Anya Davidovich, a sixteen-year old girl born in the USA, will be skating for Israel in the Winter Olympics. Her parents are Israeli, and most of her family lives in Israel. She is part of the first-ever pairs team to compete for Israel in the Olympics and the only female member of Team Israel. Anya will be carrying the flag for the Israeli delegation.
Paula Sinclair, JWA Director of Programs & Partnerships, interviewed Anya and her mother as they prepared for their trip to Sochi.
When I think of Shabbat dinner, one of the first things that comes to mind is the sweet, dense challah that I love so much. It has become so popular that it can be purchased in bakeries all week long, and like many of the iconic Jewish foods of North America (bagels, knishes, pastrami, and smoked meat, to name a few) it was introduced by members of the European Jewish community.
When you ask people to think of Israeli food, more often than not, images of crispy brown falafel will dance before their eyes. Yet, when speaking of quintessential Israeli dishes, falafel does not stand alone. Another dish that is central to the culinary landscape of Israel is schnitzel.
Many years ago I was sitting in a kibbutz dining hall in the north of Israel. One of the older members, a woman, was reminiscing about the equality of the sexes that supposedly existed when the kibbutz was founded.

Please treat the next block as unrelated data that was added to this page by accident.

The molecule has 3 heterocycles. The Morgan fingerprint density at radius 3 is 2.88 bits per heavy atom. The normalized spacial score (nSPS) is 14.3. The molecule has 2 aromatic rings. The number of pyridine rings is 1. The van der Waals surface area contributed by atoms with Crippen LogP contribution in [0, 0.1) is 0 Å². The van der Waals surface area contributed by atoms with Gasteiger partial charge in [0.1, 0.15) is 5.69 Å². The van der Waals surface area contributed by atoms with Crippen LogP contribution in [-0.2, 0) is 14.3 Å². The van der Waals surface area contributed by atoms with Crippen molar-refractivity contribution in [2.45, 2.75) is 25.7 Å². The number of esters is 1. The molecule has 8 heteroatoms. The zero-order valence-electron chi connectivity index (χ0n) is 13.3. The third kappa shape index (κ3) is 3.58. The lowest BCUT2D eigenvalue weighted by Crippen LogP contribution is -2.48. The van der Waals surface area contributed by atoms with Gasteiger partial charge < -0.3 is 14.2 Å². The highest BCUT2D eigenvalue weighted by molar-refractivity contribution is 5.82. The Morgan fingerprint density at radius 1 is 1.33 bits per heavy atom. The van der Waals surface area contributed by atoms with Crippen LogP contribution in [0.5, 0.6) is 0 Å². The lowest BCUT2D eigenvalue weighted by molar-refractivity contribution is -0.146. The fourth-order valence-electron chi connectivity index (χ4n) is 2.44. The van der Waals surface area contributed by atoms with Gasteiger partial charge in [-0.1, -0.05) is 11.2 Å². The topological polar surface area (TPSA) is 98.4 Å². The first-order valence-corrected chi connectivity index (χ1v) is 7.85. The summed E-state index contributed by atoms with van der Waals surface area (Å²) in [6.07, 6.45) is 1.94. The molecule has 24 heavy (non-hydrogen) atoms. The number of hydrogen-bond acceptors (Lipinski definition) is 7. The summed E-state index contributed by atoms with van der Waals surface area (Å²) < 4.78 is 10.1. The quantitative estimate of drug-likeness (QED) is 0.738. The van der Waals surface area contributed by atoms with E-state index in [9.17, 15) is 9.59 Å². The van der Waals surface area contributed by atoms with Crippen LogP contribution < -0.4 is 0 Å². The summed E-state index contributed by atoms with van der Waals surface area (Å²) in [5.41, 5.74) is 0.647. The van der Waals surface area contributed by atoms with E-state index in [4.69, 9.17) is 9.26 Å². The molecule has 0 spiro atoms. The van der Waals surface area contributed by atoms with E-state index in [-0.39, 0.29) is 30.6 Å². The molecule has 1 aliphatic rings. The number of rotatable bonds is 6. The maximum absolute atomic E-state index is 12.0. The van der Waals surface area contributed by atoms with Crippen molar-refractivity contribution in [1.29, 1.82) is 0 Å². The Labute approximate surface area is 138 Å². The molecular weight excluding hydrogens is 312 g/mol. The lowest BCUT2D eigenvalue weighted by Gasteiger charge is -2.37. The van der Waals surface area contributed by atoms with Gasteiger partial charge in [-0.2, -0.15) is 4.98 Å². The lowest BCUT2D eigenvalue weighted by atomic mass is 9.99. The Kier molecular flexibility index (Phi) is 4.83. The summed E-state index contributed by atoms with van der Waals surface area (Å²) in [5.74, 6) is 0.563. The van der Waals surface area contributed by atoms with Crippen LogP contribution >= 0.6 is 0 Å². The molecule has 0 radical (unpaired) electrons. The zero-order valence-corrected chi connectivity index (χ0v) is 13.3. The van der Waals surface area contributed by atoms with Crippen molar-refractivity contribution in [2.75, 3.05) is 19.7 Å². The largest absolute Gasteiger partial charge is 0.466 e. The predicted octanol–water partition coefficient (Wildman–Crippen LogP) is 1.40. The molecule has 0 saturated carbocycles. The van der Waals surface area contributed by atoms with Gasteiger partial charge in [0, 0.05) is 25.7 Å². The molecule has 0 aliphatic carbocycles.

December 21st is the winter solstice and this year it was also the date of a lunar eclipse. December 21st, however, is also a big day for two important "stars": Henrietta Szold and Emma Goldman, two very important women in JWA's online Women of Valor exhibit.
Saturday is Tu B'Shevat, known as the "Jewish New Year for trees," the "Jewish Arbor Day," or the "Jewish birthday for trees." The holiday has an interesting history that, believe it or not, began with taxes. Lenore Skenazy explains in The Forward:
Back about 2,000 years ago, Tu B’Shevat — literally the 15th day of the month of Shvat — was a tax deadline, of sorts. Any trees planted before Tu B’Shvat were considered to have been “born” the previous year. Those planted after Tu B’Shvat (or, perhaps those that started blooming after Tu B’Shvat) were part of the next year’s crop. As the amount of fruit you were required to tithe from each tree was determined by its age, this date was significant. And since the easiest way to remember a tree’s birthday was to plant it on that day, that’s what some folks did: planted.